We know that networks exist. But what we haven't known until recently is how to work with them. A new article helps leaders understand just how to do so. The new NTL Handbook of Organization Development and Change features thirty-four chapters designed to help leaders and practitioners bring about meaningful change in organizations. Partnering Resources' founder Maya Townsend contributed "Organization Network Dynamics and Analysis" to the book. Keep reading to see how you can receive a free preview copy of the article.
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    Change Leadership Challenge 5: Use Networks for Change

    Networks and Performance. Image from
    This is the fifth in a series of posts about change leadership. Previous posts covered active, committed leadership, building a compelling business case, embedding change, and meaningful employee participation. “I’ll tell you how communication really works around here,” the data architect told me over coffee. “Jeff, Susan, and Ramesh make a decision. I play video games with Jeff during lunch and get the scoop. I tell the other architects.” Jeff successfully found the key to getting information in this organization: work through the network, not through the hierarchy. Unfortunately, too many organizations assume that formal communication processes work, when in reality people use networks to get information. Make sure your next change initiative isn’t undermined by tapping proactively into your company’s hidden human networks.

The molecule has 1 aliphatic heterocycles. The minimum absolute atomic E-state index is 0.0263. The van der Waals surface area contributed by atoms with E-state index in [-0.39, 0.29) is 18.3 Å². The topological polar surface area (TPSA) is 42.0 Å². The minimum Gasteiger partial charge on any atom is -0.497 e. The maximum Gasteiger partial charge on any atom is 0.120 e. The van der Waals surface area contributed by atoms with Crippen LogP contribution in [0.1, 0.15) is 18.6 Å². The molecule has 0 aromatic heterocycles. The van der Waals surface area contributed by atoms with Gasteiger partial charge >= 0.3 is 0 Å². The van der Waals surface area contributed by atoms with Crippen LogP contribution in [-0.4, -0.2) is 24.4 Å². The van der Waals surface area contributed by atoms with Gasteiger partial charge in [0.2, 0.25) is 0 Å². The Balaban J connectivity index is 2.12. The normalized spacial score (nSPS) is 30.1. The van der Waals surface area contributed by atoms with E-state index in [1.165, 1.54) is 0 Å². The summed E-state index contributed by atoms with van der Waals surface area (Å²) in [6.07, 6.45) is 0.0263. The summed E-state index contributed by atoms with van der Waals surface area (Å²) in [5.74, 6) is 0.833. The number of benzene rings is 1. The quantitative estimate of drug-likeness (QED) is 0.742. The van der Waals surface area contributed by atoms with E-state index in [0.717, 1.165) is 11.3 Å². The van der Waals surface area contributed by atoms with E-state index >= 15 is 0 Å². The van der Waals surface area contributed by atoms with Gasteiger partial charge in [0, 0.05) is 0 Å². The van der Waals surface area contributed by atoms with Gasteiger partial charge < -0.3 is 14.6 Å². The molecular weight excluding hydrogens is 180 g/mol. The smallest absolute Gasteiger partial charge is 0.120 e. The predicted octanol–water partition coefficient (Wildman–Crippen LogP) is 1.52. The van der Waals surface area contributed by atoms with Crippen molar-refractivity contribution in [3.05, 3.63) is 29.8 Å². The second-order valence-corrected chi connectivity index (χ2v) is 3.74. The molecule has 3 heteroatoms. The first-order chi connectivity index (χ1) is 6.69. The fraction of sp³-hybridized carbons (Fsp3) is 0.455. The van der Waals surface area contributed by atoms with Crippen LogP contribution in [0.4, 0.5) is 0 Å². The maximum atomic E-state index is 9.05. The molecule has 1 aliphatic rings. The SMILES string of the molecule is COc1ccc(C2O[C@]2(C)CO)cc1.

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    The Ultimate Networking Cheat Sheet

    The Ultimate Networking Cheat Sheet
    Often, the hardest part of networking is getting started. Here's a manageable way to change your perspective and begin building fruitful relationships in the next 30 days. You have one month to land financing. Or recruit a mission-critical hire. Or find a new position. Whatever the deadline, you need to build relationships, you need to do it fast, and you need to do it right. This cheat sheet tells you how with a 30-day plan. To read the rest of this post, which just went live on, click here: The Ultimate Networking Cheat Sheet.
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    Networking for Dummies: 4 Habits Your Contacts Hate

    Inc Blog Post Photo - Networking for Dummies
    Networking not working? Here are four common networking sins, and suggestions for mending your ways before another valuable connection is lost. I attend a lot of networking events--so many that I can now spot a disingenuous, disinterested, unsuccessful networker from across the room. And I'm not alone in my avoidance of those people. Here are four common networking mistakes, and strategies for making more meaningful connections moving forward. To read the rest of this post, which just went live on, click here: Networking for Dummies: 4 Habits Your Contacts Hate.
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    The Introverts’ Networking Survival Guide

    Inc Blog Post Photo - Introverts' Networking Survival Guide

    Despair that you’ll never be gregarious or outgoing enough to succeed at networking? Never fear, introverts. Here are 3 strategies for making connections using your own unique gifts.

    I am an introvert. My consulting business blooms or withers largely on the basis of my networking prowess. Fifteen years ago, this painful dichotomy kept me up at night.

    I signed up for a networking event in Washington, D.C., and the anticipation proved nearly as damaging as the networking itself: What was I going to talk about? How would I start conversations with complete strangers? What if everyone ignored me? By the time the event date arrived, I was a basket case.